Massive Antarctica ice shelf melting faster than expected; could raise sea levels sharply
The Thwaites glacier is melting much faster than computer models predict and the cause is warmer than normal ocean temperatures in the southern ocean.
California researchers say a faster than expected melt of a major glacier in western Antarctica could impact sea levels in San Diego.
Research presented at the American Geophysical Research meeting last week finds a disturbing trend about the massive glacier on the western portion of Antarctica.
Satellites have found evidence that warm ocean waters are helping melt the massive Thwaites glacier much faster than computer models have predicted. If huge chunks of ice break off the glacier, which is mostly on land, and they slip into the sea, the development could have huge implications for San Diego.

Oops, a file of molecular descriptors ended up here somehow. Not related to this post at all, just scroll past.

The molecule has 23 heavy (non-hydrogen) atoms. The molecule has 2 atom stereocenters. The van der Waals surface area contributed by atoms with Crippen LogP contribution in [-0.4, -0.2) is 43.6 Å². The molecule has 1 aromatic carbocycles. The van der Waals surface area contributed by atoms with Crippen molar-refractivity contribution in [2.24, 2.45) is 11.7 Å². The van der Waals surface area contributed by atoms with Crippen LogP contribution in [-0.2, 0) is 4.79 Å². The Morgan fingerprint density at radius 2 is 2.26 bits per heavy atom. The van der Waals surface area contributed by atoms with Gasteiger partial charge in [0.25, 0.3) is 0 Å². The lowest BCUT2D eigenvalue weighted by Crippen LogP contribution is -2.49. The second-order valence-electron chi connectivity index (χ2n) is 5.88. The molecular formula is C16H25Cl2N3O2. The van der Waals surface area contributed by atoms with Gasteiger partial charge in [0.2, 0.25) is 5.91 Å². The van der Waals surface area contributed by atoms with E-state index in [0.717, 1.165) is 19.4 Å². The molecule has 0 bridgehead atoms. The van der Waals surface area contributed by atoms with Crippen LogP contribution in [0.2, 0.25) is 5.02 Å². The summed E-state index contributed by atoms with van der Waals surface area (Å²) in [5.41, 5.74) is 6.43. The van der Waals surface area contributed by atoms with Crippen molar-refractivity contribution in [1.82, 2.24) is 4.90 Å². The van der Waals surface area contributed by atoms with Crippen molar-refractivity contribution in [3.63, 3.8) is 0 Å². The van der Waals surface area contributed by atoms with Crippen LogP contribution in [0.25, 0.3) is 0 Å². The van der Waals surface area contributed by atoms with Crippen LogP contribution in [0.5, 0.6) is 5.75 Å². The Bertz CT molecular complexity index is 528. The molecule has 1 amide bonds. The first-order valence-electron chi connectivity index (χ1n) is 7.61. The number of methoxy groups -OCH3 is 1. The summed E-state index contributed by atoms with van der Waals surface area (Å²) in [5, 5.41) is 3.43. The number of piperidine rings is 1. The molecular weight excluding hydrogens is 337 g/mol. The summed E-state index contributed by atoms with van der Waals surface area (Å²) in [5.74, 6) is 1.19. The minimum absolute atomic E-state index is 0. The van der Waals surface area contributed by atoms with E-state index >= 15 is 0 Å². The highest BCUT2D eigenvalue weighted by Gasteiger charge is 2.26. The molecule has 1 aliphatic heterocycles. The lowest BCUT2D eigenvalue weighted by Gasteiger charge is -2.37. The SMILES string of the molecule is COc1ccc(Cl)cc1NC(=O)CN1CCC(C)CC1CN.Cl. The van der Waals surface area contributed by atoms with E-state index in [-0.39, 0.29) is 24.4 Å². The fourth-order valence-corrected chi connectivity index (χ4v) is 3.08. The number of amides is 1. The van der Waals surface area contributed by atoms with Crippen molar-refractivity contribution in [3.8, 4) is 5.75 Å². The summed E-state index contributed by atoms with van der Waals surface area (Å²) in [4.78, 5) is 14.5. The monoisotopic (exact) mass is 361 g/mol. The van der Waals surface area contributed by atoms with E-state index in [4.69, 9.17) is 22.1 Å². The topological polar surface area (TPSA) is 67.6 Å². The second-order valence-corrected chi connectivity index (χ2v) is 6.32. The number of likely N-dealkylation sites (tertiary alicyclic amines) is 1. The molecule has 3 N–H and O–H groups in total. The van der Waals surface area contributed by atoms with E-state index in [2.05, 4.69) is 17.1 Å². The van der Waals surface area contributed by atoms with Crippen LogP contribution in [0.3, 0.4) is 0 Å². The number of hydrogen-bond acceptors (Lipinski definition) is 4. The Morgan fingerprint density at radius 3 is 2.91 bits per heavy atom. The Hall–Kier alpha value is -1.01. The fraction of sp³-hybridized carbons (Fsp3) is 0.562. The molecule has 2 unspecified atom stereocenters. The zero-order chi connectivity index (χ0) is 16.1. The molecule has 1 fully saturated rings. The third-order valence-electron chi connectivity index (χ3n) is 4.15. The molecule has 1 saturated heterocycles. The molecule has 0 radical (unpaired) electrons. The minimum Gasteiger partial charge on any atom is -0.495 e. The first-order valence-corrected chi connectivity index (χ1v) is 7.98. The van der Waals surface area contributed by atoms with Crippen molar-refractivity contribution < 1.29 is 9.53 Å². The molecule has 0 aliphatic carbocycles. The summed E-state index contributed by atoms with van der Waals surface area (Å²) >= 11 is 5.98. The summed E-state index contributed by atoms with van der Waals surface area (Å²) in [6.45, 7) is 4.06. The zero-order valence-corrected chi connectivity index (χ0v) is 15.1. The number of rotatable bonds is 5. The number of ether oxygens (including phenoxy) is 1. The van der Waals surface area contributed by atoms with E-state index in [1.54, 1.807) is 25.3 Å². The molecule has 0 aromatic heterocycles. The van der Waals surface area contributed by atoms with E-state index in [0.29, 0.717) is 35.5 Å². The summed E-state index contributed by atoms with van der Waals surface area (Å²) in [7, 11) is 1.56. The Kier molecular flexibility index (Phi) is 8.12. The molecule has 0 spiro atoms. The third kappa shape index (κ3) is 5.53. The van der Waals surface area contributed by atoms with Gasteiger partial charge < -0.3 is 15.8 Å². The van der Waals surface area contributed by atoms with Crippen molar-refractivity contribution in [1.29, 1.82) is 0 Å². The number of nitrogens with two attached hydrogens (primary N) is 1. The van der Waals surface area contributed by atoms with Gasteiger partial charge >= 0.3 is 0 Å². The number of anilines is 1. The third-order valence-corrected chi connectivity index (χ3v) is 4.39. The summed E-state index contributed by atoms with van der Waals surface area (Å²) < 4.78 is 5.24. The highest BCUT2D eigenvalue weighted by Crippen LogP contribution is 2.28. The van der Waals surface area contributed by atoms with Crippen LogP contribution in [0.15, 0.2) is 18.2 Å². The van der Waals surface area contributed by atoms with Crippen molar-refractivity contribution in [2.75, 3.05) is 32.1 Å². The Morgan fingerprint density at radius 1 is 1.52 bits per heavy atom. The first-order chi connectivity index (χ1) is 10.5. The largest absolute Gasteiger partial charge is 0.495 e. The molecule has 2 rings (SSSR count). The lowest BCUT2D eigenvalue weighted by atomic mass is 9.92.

“The sea level rise that we’re getting from that part of Antarctic, it’s not immediate, but we will see it here offshore in San Diego,” said Helen Fricker, a Scripps Institution of Oceanography glaciologist. “And any large changes in Antarctica we will eventually notice here.”
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The Thwaites glacier sits in a catchment basin that is about the size of Nevada and there is a massive amount of ice held there. If the ice holding back the landlocked portion of the glacier gives way, it could raise global sea levels several feet.
“For several years now the Thwaites glacier,” said Jamin Greenbaum, a Scripps Institution of Oceanography research geophysicist, “the grounded part that forms the ice tongue has been known to be the fastest thinning part of the continent and where the most mass is being lost.”
Greenbaum is heading to the glacier and will be doing surveys of the ice sheet using helicopters and instruments researchers can drop into the area.
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Right now the glacier appears to be melting faster than models predict.
Greenbaum’s research could uncover data that’ll help make those models more accurate.